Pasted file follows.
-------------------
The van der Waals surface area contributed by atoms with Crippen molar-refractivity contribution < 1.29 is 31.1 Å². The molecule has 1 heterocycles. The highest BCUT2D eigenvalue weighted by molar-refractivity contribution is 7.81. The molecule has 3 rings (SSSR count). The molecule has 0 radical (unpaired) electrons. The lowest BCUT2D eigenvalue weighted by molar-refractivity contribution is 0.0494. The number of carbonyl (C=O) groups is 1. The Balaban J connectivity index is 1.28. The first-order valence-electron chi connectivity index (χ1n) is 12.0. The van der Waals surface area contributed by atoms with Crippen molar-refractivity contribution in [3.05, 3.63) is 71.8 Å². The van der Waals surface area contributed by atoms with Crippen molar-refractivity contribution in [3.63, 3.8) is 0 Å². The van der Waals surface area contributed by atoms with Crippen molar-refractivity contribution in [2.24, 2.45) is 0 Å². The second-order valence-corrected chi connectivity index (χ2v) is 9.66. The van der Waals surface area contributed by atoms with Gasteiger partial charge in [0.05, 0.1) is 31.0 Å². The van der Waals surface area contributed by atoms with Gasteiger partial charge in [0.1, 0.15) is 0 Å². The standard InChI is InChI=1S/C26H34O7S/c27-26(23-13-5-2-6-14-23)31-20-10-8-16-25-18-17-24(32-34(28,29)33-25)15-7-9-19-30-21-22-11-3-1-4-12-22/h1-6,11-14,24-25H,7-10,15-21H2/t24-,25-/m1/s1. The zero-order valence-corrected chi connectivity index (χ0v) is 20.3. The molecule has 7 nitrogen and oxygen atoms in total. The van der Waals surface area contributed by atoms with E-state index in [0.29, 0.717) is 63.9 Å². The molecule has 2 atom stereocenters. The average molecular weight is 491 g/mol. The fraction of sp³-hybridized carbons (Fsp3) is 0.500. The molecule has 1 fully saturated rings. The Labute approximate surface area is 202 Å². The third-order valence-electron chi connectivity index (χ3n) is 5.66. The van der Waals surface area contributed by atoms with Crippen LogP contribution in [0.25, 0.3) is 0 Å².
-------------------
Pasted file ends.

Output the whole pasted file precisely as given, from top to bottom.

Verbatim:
The van der Waals surface area contributed by atoms with Crippen molar-refractivity contribution < 1.29 is 31.1 Å². The molecule has 1 heterocycles. The highest BCUT2D eigenvalue weighted by molar-refractivity contribution is 7.81. The molecule has 3 rings (SSSR count). The molecule has 0 radical (unpaired) electrons. The lowest BCUT2D eigenvalue weighted by molar-refractivity contribution is 0.0494. The number of carbonyl (C=O) groups is 1. The Balaban J connectivity index is 1.28. The first-order valence-electron chi connectivity index (χ1n) is 12.0. The van der Waals surface area contributed by atoms with Crippen molar-refractivity contribution in [3.05, 3.63) is 71.8 Å². The van der Waals surface area contributed by atoms with Crippen molar-refractivity contribution in [3.63, 3.8) is 0 Å². The van der Waals surface area contributed by atoms with Crippen molar-refractivity contribution in [2.24, 2.45) is 0 Å². The second-order valence-corrected chi connectivity index (χ2v) is 9.66. The van der Waals surface area contributed by atoms with Gasteiger partial charge in [0.05, 0.1) is 31.0 Å². The van der Waals surface area contributed by atoms with Gasteiger partial charge in [0.1, 0.15) is 0 Å². The standard InChI is InChI=1S/C26H34O7S/c27-26(23-13-5-2-6-14-23)31-20-10-8-16-25-18-17-24(32-34(28,29)33-25)15-7-9-19-30-21-22-11-3-1-4-12-22/h1-6,11-14,24-25H,7-10,15-21H2/t24-,25-/m1/s1. The zero-order valence-corrected chi connectivity index (χ0v) is 20.3. The molecule has 7 nitrogen and oxygen atoms in total. The van der Waals surface area contributed by atoms with E-state index in [0.29, 0.717) is 63.9 Å². The molecule has 2 atom stereocenters. The average molecular weight is 491 g/mol. The fraction of sp³-hybridized carbons (Fsp3) is 0.500. The molecule has 1 fully saturated rings. The Labute approximate surface area is 202 Å². The third-order valence-electron chi connectivity index (χ3n) is 5.66. The van der Waals surface area contributed by atoms with Crippen LogP contribution in [0.25, 0.3) is 0 Å².